London - In the modern era, many would expect new fathers to share childcare and chores more equally than previous generations.
But the reality can be very different for working parents. For when both have a day off, the mother is doing more than her fair share while her partner is likely to be taking it easy, a study has found.
In a baby’s first three months, dads were enjoying a relaxing time while mums were doing housework or caring for their child.
Even when men did take care of the baby or do work around the home, the mothers were also helping out – not relaxing. The US study found women spent 46 to 49 minutes relaxing while men did childcare or housework on their day off.
But men spent 101 minutes in leisure activities while their partners were labouring away. Women may do more simply because they do not trust their man to do it properly, researchers suggest.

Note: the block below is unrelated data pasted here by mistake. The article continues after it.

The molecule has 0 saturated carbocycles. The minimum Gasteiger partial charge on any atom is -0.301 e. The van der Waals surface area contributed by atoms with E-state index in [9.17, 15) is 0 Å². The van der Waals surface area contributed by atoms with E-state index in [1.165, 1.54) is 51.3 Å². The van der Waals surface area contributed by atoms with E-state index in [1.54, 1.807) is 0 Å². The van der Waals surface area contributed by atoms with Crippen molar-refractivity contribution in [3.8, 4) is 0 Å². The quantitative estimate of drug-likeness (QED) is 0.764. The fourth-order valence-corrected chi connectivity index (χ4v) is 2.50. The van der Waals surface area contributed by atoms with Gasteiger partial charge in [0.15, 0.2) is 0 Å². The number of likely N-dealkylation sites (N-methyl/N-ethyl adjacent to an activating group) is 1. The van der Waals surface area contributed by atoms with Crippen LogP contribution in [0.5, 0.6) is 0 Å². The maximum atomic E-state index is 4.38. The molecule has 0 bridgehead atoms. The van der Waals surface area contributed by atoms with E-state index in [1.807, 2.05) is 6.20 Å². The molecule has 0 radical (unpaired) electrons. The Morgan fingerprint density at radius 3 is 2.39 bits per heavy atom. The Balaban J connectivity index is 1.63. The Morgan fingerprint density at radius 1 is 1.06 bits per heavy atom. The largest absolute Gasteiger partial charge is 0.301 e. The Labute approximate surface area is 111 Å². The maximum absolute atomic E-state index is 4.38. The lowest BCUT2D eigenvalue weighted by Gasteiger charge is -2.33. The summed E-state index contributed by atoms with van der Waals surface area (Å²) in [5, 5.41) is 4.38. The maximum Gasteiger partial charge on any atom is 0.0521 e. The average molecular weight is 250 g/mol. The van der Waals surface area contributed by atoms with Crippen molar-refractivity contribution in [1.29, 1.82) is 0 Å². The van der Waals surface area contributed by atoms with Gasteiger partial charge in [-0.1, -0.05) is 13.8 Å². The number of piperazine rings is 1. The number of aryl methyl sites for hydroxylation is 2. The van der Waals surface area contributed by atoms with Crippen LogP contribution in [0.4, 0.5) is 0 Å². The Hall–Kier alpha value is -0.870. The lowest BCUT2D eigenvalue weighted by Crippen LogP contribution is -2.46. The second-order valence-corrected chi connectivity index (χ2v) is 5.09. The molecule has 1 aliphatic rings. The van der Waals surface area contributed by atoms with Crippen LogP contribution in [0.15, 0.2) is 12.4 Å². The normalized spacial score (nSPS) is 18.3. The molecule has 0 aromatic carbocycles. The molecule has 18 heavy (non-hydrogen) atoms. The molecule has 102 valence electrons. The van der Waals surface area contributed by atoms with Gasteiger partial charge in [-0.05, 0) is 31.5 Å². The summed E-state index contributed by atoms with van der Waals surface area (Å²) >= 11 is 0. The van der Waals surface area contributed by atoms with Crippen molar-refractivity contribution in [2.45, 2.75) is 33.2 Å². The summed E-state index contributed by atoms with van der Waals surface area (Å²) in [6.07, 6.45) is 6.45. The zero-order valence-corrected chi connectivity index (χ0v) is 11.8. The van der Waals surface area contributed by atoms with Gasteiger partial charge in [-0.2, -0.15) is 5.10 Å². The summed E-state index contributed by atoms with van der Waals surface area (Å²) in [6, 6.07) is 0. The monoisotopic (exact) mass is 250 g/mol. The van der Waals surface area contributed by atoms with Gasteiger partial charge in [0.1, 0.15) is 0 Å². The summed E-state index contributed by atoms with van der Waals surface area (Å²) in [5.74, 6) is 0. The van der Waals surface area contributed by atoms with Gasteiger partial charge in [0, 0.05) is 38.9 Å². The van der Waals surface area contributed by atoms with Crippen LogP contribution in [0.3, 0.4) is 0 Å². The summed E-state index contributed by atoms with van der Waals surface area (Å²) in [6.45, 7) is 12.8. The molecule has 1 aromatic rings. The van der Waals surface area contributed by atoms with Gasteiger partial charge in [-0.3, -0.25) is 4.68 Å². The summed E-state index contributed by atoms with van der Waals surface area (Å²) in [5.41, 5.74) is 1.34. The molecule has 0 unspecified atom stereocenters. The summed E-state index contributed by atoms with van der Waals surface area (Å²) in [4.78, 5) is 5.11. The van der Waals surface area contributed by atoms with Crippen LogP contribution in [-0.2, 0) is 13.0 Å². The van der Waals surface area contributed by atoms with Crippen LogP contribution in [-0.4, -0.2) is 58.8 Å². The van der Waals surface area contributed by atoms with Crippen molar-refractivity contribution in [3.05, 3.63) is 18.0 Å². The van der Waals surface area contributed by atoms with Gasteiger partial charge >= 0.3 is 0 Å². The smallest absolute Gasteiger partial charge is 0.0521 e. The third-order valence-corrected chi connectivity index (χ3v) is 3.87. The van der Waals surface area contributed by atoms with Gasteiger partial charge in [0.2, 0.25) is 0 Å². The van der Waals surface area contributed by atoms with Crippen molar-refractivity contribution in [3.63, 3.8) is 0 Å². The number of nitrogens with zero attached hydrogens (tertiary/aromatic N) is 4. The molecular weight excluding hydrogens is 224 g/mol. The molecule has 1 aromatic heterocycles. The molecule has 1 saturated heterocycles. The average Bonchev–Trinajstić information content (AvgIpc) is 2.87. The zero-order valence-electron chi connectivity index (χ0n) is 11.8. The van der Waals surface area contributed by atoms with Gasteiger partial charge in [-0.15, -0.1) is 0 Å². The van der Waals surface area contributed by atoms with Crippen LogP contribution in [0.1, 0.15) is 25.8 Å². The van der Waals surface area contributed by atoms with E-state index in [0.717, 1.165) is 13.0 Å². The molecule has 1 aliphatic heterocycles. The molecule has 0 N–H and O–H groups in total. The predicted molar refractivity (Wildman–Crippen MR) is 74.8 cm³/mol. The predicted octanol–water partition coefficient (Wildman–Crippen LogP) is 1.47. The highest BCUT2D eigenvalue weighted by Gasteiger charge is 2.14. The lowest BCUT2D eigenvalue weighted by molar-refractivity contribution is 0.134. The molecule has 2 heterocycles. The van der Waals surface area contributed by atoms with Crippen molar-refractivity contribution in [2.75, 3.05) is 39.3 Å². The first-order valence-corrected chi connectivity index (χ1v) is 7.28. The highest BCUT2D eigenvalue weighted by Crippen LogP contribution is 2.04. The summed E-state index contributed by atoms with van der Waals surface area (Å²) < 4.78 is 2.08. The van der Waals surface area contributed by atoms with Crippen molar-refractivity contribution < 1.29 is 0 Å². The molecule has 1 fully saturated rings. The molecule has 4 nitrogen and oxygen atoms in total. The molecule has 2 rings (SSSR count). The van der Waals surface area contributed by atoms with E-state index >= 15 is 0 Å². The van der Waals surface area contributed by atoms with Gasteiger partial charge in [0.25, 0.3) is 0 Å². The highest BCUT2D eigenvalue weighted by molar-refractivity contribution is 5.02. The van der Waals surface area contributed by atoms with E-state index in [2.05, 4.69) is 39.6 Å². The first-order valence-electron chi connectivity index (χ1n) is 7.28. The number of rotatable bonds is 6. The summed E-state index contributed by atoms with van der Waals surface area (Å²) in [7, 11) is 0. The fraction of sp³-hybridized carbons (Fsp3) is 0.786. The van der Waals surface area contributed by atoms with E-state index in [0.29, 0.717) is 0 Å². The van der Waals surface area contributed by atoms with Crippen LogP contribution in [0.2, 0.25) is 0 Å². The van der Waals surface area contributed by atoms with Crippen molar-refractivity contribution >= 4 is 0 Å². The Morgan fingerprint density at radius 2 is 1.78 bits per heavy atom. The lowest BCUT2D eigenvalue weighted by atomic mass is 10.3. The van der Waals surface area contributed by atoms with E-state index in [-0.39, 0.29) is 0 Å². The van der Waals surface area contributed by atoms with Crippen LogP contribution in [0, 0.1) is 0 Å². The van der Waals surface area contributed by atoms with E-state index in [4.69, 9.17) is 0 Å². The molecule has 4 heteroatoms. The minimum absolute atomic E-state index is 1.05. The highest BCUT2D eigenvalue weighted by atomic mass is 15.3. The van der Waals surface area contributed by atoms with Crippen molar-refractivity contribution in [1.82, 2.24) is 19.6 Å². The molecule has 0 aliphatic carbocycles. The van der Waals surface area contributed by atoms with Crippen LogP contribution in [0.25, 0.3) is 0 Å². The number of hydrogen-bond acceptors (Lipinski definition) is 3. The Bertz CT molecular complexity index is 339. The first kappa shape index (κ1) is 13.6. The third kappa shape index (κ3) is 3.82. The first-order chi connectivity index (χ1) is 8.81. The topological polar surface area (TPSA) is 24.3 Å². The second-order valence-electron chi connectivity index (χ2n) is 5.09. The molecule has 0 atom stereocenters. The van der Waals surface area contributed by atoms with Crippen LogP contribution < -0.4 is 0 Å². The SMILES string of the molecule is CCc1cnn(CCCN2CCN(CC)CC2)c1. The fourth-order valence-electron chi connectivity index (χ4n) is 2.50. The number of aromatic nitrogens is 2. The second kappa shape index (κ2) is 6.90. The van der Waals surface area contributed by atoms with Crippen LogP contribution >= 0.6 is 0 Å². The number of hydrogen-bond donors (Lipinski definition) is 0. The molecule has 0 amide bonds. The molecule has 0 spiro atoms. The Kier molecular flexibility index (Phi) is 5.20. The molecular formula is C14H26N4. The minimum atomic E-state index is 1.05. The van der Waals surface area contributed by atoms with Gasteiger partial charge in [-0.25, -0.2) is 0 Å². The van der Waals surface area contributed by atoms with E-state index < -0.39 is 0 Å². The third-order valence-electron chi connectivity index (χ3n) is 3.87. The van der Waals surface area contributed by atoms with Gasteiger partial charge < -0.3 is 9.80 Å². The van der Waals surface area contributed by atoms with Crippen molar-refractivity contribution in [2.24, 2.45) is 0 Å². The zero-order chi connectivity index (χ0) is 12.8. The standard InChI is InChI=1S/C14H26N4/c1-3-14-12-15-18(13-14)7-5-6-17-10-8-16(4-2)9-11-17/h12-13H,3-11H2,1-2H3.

Professor Claire Kamp Dush, of Ohio State University, said: "It’s frustrating. Household tasks and childcare are still not being shared equally, even among couples who we expected would have more egalitarian views."
The study in the journal Sex Roles looked at 52 highly educated working couples who were having their first child.
Both partners kept detailed time diaries of their activities for workdays and time off during the last third of the pregnancy and first three months with the baby.
On workdays after the birth, the amount of time women and men spent doing housework and childcare was more equal. But on days off, men made the most of their leisure time, unlike their partners.
Co-author Professor Jill Yavorksy, of the University of North Carolina at Charlotte, said on workdays it was "all hands on deck" to get things done. But on days off "we see gendered patterns and inequality where women do a lot more housework and childcare while he leisures".
Professor Kamp Dush said the situation would probably be worse "for women who don’t have all the advantages of the couples in our sample".